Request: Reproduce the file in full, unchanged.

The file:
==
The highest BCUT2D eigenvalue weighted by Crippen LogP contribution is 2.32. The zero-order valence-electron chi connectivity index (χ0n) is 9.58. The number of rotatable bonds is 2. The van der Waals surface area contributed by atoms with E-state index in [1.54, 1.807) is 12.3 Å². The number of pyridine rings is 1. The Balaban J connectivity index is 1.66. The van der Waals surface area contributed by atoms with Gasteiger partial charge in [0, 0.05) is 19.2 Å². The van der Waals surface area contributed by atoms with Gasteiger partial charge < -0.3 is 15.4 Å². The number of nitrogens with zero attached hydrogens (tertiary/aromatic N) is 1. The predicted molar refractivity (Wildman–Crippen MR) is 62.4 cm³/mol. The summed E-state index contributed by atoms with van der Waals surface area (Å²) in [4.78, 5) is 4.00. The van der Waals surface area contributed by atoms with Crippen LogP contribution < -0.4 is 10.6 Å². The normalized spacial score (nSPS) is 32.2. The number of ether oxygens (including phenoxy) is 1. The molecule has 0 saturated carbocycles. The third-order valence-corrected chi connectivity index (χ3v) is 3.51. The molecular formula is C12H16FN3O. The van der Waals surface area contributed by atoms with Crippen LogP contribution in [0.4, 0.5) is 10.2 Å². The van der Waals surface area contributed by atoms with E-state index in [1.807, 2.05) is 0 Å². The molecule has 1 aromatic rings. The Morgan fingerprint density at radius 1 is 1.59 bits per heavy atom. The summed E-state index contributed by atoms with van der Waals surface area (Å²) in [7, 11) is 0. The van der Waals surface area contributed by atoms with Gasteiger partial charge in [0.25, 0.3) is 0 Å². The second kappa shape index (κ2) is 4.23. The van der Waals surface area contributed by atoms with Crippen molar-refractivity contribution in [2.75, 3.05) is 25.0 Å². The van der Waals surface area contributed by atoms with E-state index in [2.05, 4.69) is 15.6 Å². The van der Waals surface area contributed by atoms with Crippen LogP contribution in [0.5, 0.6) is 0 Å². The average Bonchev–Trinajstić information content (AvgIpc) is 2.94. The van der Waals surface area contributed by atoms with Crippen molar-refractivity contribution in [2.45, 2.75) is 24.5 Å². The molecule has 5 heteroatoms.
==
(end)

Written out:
The highest BCUT2D eigenvalue weighted by Crippen LogP contribution is 2.32. The zero-order valence-electron chi connectivity index (χ0n) is 9.58. The number of rotatable bonds is 2. The van der Waals surface area contributed by atoms with E-state index in [1.54, 1.807) is 12.3 Å². The number of pyridine rings is 1. The Balaban J connectivity index is 1.66. The van der Waals surface area contributed by atoms with Gasteiger partial charge in [0, 0.05) is 19.2 Å². The van der Waals surface area contributed by atoms with Gasteiger partial charge < -0.3 is 15.4 Å². The number of nitrogens with zero attached hydrogens (tertiary/aromatic N) is 1. The predicted molar refractivity (Wildman–Crippen MR) is 62.4 cm³/mol. The summed E-state index contributed by atoms with van der Waals surface area (Å²) in [4.78, 5) is 4.00. The van der Waals surface area contributed by atoms with Crippen LogP contribution < -0.4 is 10.6 Å². The normalized spacial score (nSPS) is 32.2. The number of ether oxygens (including phenoxy) is 1. The molecule has 0 saturated carbocycles. The third-order valence-corrected chi connectivity index (χ3v) is 3.51. The molecular formula is C12H16FN3O. The van der Waals surface area contributed by atoms with Crippen LogP contribution in [0.4, 0.5) is 10.2 Å². The van der Waals surface area contributed by atoms with E-state index in [1.807, 2.05) is 0 Å². The molecule has 1 aromatic rings. The Morgan fingerprint density at radius 1 is 1.59 bits per heavy atom. The summed E-state index contributed by atoms with van der Waals surface area (Å²) in [7, 11) is 0. The van der Waals surface area contributed by atoms with Gasteiger partial charge in [0.25, 0.3) is 0 Å². The second kappa shape index (κ2) is 4.23. The van der Waals surface area contributed by atoms with Crippen molar-refractivity contribution in [2.75, 3.05) is 25.0 Å². The van der Waals surface area contributed by atoms with E-state index in [2.05, 4.69) is 15.6 Å². The van der Waals surface area contributed by atoms with Crippen LogP contribution in [0.5, 0.6) is 0 Å². The average Bonchev–Trinajstić information content (AvgIpc) is 2.94. The van der Waals surface area contributed by atoms with Crippen molar-refractivity contribution in [2.45, 2.75) is 24.5 Å². The molecule has 5 heteroatoms.